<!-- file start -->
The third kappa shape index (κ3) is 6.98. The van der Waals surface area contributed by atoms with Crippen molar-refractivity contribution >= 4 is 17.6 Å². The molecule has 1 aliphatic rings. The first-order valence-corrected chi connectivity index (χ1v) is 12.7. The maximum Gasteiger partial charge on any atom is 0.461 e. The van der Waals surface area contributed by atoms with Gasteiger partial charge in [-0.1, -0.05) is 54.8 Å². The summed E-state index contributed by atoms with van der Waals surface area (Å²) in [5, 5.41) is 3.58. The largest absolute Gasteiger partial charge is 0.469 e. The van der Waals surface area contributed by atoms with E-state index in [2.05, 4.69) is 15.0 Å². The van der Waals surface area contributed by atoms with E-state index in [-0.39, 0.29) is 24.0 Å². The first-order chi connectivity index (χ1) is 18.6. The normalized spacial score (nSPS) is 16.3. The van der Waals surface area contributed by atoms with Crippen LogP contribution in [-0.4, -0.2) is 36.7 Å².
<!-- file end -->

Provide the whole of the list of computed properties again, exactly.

The third kappa shape index (κ3) is 6.98. The van der Waals surface area contributed by atoms with Crippen molar-refractivity contribution >= 4 is 17.6 Å². The molecule has 1 aliphatic rings. The first-order valence-corrected chi connectivity index (χ1v) is 12.7. The maximum Gasteiger partial charge on any atom is 0.461 e. The van der Waals surface area contributed by atoms with Gasteiger partial charge in [-0.1, -0.05) is 54.8 Å². The summed E-state index contributed by atoms with van der Waals surface area (Å²) in [5, 5.41) is 3.58. The largest absolute Gasteiger partial charge is 0.469 e. The van der Waals surface area contributed by atoms with E-state index in [2.05, 4.69) is 15.0 Å². The van der Waals surface area contributed by atoms with E-state index in [-0.39, 0.29) is 24.0 Å². The first-order chi connectivity index (χ1) is 18.6. The normalized spacial score (nSPS) is 16.3. The van der Waals surface area contributed by atoms with Crippen LogP contribution in [-0.4, -0.2) is 36.7 Å².